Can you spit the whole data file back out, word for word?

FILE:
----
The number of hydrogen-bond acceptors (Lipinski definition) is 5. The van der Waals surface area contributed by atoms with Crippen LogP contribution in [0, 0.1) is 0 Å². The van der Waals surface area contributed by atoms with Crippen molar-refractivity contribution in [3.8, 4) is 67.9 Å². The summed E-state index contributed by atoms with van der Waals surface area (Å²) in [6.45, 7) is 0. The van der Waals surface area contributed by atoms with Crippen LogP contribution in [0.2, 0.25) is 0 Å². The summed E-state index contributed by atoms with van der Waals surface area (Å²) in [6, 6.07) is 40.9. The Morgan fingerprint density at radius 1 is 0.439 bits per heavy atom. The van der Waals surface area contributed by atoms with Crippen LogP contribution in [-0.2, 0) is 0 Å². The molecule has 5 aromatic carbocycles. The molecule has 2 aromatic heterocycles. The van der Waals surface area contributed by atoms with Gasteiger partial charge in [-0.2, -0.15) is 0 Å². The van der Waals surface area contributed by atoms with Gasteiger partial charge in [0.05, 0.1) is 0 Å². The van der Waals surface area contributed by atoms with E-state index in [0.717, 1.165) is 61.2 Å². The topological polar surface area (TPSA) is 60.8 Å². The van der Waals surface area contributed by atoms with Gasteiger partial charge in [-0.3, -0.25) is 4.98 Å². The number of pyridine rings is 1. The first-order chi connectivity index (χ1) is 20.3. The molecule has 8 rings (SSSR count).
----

The number of hydrogen-bond acceptors (Lipinski definition) is 5. The van der Waals surface area contributed by atoms with Crippen LogP contribution in [0, 0.1) is 0 Å². The van der Waals surface area contributed by atoms with Crippen molar-refractivity contribution in [3.8, 4) is 67.9 Å². The summed E-state index contributed by atoms with van der Waals surface area (Å²) in [6.45, 7) is 0. The van der Waals surface area contributed by atoms with Crippen LogP contribution in [0.2, 0.25) is 0 Å². The summed E-state index contributed by atoms with van der Waals surface area (Å²) in [6, 6.07) is 40.9. The Morgan fingerprint density at radius 1 is 0.439 bits per heavy atom. The van der Waals surface area contributed by atoms with Crippen LogP contribution in [-0.2, 0) is 0 Å². The molecule has 5 aromatic carbocycles. The molecule has 2 aromatic heterocycles. The van der Waals surface area contributed by atoms with Gasteiger partial charge in [-0.2, -0.15) is 0 Å². The van der Waals surface area contributed by atoms with Gasteiger partial charge in [0.05, 0.1) is 0 Å². The van der Waals surface area contributed by atoms with E-state index in [0.717, 1.165) is 61.2 Å². The topological polar surface area (TPSA) is 60.8 Å². The van der Waals surface area contributed by atoms with Gasteiger partial charge in [-0.3, -0.25) is 4.98 Å². The number of pyridine rings is 1. The first-order chi connectivity index (χ1) is 20.3. The molecule has 8 rings (SSSR count).